Fun with punctuation. A favorite example is how Graham Greene left the world in turmoil after his death by adding a comma to a one-sentence document he signed on his deathbed. The addition of the comma made it unclear if only his authorized biographer were to be allowed access to his archive, or if the person named as his authorized biographer were to be his only authorized biographer. I remember reading something which suggested that Greene added this comma on purpose, for mischief's sake.
In case you're interested, the sentence before the comma was, "I Graham Greene grant permission to Norman Sherry, my Authorised Biographer, excluding any other to quote from my copyrighted material published or unpublished." Then Greene added the comma: "I Graham Greene grant permission to Norman Sherry, my Authorised Biographer, excluding any other, to quote from my copyrighted material published or unpublished."
This came to mind because of an article I read in The New York Times yesterday about same-sex marriage in Massachusetts. The Massachusetts Supreme Judicial Court decided that same-sex couples could legally marry in Massachusetts only if they are residents of Massachusetts or intend to become residents of Massachusettts.
This made Massachusetts Governor Mitt Romney happy because he opposes same-sex marriage. The article in the Times made me happy because I support the use of the hyphen in "same-sex marriage".
The Chicago Manual of Style — or as a copy editor I know calls it, The Chicago Manual of Common Sense — states that "in general, a compound modifier comprising an adjective plus a noun and preceding the word or words it modifies should be hyphenated."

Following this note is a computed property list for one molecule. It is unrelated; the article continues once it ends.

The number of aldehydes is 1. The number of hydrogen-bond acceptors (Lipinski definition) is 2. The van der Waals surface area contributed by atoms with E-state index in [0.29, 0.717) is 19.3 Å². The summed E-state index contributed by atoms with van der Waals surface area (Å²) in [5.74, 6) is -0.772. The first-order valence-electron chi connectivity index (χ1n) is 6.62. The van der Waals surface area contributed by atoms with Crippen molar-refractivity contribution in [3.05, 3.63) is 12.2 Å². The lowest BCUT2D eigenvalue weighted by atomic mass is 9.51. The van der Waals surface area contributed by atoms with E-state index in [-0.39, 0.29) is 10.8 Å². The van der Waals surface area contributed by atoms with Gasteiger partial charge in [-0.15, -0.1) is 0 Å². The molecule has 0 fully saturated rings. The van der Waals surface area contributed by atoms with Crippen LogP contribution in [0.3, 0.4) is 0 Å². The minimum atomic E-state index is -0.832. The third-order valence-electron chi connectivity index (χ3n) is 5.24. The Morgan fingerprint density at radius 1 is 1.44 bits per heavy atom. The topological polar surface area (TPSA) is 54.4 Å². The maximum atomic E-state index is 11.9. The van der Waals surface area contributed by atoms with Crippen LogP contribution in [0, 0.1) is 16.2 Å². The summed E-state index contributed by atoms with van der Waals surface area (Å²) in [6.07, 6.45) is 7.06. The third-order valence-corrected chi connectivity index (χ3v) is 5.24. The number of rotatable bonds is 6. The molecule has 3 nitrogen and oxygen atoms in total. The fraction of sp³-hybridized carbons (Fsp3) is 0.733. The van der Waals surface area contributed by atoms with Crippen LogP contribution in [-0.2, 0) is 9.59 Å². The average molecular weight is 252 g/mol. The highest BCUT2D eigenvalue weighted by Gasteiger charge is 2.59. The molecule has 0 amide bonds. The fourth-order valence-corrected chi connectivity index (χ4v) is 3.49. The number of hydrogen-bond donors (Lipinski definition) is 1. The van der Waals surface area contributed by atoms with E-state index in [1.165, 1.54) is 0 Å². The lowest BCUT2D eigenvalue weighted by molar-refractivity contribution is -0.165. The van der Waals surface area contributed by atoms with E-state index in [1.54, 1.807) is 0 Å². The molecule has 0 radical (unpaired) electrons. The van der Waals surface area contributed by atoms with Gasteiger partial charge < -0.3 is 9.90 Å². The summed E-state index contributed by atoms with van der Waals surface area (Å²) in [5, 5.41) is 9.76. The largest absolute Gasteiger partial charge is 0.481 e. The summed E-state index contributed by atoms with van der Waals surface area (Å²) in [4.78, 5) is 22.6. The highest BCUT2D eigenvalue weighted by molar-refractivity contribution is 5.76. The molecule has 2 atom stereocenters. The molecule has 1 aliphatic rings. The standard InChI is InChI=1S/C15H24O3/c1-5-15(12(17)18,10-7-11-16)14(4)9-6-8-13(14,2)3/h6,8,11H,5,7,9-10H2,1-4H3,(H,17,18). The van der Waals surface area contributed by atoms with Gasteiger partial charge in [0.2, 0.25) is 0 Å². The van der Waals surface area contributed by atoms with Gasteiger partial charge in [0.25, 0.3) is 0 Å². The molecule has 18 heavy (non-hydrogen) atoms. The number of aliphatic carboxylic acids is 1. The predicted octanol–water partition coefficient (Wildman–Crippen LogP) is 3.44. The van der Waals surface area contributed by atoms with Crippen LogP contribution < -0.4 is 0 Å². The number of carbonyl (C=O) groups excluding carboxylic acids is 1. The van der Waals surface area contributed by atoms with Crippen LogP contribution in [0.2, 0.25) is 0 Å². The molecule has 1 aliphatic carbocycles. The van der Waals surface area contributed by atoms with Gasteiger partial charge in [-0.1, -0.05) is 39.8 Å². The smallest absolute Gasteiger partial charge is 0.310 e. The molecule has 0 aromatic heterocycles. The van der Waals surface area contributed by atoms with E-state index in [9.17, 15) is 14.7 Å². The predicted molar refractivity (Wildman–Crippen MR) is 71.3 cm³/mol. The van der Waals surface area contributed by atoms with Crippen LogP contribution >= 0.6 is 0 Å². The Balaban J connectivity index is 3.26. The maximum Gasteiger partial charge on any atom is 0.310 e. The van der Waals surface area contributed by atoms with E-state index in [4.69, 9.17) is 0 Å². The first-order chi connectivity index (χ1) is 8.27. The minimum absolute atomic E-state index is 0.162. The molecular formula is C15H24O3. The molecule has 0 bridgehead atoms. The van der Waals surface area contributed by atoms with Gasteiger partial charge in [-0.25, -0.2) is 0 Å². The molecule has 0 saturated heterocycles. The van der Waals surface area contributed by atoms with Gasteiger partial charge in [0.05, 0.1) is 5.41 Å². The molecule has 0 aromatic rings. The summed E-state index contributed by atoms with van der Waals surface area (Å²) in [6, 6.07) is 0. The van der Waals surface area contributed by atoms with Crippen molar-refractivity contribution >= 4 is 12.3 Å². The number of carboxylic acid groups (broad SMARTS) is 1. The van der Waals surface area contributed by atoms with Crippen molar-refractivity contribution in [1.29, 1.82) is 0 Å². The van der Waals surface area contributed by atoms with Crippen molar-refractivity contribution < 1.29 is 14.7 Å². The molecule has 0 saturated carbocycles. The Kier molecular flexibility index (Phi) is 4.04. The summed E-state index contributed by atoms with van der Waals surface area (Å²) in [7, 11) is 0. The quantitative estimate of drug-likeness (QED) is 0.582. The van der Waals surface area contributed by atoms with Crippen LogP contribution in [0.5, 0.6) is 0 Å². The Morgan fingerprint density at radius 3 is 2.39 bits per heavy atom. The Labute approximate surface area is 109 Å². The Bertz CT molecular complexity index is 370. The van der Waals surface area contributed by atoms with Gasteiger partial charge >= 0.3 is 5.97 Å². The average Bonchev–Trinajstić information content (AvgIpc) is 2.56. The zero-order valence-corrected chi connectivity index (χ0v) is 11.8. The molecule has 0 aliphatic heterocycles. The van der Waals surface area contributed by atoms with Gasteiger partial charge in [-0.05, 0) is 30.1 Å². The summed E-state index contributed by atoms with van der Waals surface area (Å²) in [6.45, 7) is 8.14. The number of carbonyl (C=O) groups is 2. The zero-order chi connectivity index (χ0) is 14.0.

It gives as examples "deep-dish pizza" and "first-floor record store". It notes that a "mental-health official" is an official of mental health while a "mental health official" may be a health official who is really upset. It points out, though, that there are some compounds which "are completely unambiguous without the hyphen", "always seem to go together" and would "tend not to be misread". They give "physical therapy expert" as an example of this.
But back to Gov. Romney and same-sex marriage. I like the hyphen in same-sex marriage. One of the things I like about it is that this phrase is used a lot in the New York Times article, making the case for the hyphen so well that when Romney is described as a "gay marriage opponent", I immediately interpreted that to mean that Romney is gay and opposes all marriage, all the time, of anybody to anybody. What a grouch! That man needs a good husband.
So far this year I've watched 32 movies and two of the best ones have been so-called family entertainment, National Velvet and Wallace & Gromit: The Curse of the Were-Rabbit. I watched Finding Nemo, too, and while I enjoyed it, I found myself wondering, what is it with Disney and killing the main character's mother? I'm not sure I'd want my child to watch Bambi. National Velvet and Wallace & Gromit are much better. That early Technicolor process creates a look that's like painting come to life. Lassie is another good one.
Today I watched Tetsujin 28-go, last year's live-action movie of a much loved Japanese comic book and cartoon known here as Gigantor. The special effects were very good but the movie was surprisingly subdued. The robots look great but they mostly stand in one place and take very slow punches at each other. Is this what the original was like? I haven't seen it, but I suspect it had more action.
I wish there had been more action in Tsui Hark's The Chinese Feast, which I watched a few days ago. I'd seen it when it came out, in 1995, no doubt at the Music Palace, but I didn't remember it. The cooking scenes are great but there are too few of them. Tsui Hark was apparently aiming at a mish-mash of Wong Kar Wai, Iron Chef and a typical Hong Kong New Year's comedy film. It made me sad to see Leslie Cheung, who has the lead role. I don't think I've seen one of his movies since he committed suicide a couple of years ago.